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  • Home > Samantha Young > On Dublin Street Series > Before Jamaica Lane (Page 11)     
    Before Jamaica Lane(On Dublin Street #3)(11) by Samantha Young
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    Joss turned to look over her shoulder at him. ‘Was that an affirmative?’

    Braden laughed softly and looked up at Adam pointedly. ‘Jocelyn has her own brand of tender.’

    The way he said it was filled with innuendo and she rolled her eyes and straightened away from him. ‘Now you’re just being annoying.’ She gave us an indignant stare and insisted, ‘I can do tender.’

    ‘I believe you,’ I replied, trying not to laugh.

    Adam quickly turned the conversation back to whatever it was he was discussing with Braden while Joss pretended to ignore them by pulling out her phone and checking her e-mails.

    I nudged Ellie. ‘So what do you think Hannah and Jo are talking about upstairs?’

    Ellie glanced up at the ceiling and blew air out between her lips. ‘Hannah’s been quiet lately – I suspect a boy is in the picture. She looks the way she looks and is absolutely hilarious and yet she’s not been out on a date yet?’ Els looked incredulous. ‘That just doesn’t seem right. I think she’s hiding a romance from us.’

    ‘You must be dying to know for sure.’

    ‘Oh, I am.’ Ellie’s pretty pale blue eyes were wide with curiosity. ‘But the most important thing is that she has someone to talk to, even if it’s not me.’

    I frowned in thought. ‘Why isn’t it you?’

    ‘I think she thinks I’d get caught up in it and fail to give her real advice. Hannah is more of a realist than I am. I think if it’s a boy issue she’ll feel more comfortable discussing it with Jo. Jo has a more practical outlook on these things, whereas I might get a little overenthused about it all. I mean, my wee sister’s first romance – that’s huge.’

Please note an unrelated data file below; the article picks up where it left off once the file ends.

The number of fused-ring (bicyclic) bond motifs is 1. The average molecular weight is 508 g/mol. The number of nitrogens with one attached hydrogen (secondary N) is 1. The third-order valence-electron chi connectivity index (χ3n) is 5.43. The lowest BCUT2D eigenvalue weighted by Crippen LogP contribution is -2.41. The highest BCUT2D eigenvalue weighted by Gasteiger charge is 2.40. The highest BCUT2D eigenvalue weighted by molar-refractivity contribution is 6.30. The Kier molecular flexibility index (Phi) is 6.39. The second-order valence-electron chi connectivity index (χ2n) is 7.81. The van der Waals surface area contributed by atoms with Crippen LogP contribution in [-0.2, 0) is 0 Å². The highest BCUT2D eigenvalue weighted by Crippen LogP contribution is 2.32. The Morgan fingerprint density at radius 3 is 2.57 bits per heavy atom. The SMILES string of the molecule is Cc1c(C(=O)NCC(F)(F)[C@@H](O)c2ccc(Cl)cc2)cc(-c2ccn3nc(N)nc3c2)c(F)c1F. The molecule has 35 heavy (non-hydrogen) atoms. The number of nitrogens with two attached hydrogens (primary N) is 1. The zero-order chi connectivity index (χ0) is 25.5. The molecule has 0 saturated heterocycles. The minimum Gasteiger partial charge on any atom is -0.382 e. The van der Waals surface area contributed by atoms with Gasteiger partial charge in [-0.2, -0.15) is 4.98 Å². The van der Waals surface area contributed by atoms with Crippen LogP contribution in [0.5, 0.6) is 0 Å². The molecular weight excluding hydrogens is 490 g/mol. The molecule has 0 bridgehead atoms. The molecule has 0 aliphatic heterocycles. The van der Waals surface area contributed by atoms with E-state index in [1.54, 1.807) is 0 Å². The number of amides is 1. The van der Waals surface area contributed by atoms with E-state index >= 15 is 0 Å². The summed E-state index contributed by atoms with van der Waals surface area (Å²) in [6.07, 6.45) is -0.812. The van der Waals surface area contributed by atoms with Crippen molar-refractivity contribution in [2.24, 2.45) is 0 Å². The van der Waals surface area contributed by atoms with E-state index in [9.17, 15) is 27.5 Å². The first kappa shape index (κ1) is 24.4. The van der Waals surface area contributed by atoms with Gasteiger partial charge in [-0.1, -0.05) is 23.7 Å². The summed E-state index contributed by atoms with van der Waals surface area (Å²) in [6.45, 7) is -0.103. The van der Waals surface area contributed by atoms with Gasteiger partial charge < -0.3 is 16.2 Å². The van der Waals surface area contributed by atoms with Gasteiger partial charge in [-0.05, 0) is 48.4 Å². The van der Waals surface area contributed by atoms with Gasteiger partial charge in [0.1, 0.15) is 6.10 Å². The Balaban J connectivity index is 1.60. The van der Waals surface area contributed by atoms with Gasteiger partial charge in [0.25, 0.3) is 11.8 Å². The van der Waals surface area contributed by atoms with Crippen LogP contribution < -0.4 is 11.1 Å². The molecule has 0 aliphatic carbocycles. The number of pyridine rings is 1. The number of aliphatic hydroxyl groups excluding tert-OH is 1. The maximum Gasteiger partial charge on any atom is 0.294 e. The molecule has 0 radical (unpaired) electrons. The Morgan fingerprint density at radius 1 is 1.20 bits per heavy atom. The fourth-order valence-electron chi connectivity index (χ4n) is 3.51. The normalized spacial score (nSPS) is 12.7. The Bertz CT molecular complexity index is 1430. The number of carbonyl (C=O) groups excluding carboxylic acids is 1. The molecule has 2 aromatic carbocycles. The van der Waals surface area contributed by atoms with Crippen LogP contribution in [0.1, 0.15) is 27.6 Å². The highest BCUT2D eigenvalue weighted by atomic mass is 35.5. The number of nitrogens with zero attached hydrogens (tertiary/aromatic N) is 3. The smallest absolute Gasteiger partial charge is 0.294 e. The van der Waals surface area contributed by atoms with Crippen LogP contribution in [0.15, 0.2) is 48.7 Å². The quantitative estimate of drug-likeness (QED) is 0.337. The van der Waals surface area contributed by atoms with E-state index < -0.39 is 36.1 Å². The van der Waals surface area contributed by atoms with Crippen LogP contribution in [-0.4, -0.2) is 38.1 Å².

‘You are so dying to know what is going on with her.’

    ‘Eh ye-uh, it’s killing me.’

    ‘Dinner!’ Elodie called from the dining room, and we all shot up as though we’d been starving for days.

    We crammed into the dining room, inhaling the aroma of good food. Only three months ago Elodie and Clark had invested in a larger dining table because her Sunday dinners had rapidly grown in size since Joss’s arrival into their lives.

    ‘Work going okay?’ Dad asked me as we settled into our chairs next to each other.

    ‘Mm-hmm,’ I answered absentmindedly, handling the hot bowl of mashed potatoes as if they were made of pure gold.

    Dad snorted. ‘You’ve got a wee bit of drool on the corner of your mouth.’

    ‘No, I don’t.’ I slapped the mash on my plate gleefully and passed the bowl to him, then immediately reached for the gravy.

    ‘What’s with the cartoon hungry eyes? You not been eating right?’

    ‘I’m on a stupid diet,’ I muttered.

    I felt my dad tense next to me. ‘What the hell for?’

    ‘To torture myself. I’m a masochist now.’

    ‘Liv, you know I don’t like those fads. There’s nothing wrong with you.’

    Oh, no. My confession had probably just bought me one of my dad’s famous food-shopping trips. When I was at college, he’d turn up at the dorm every once in a while with brown paper bags loaded with food even though I had nowhere to put it. ‘I have a full fridge at home, Dad. Don’t even think about it.’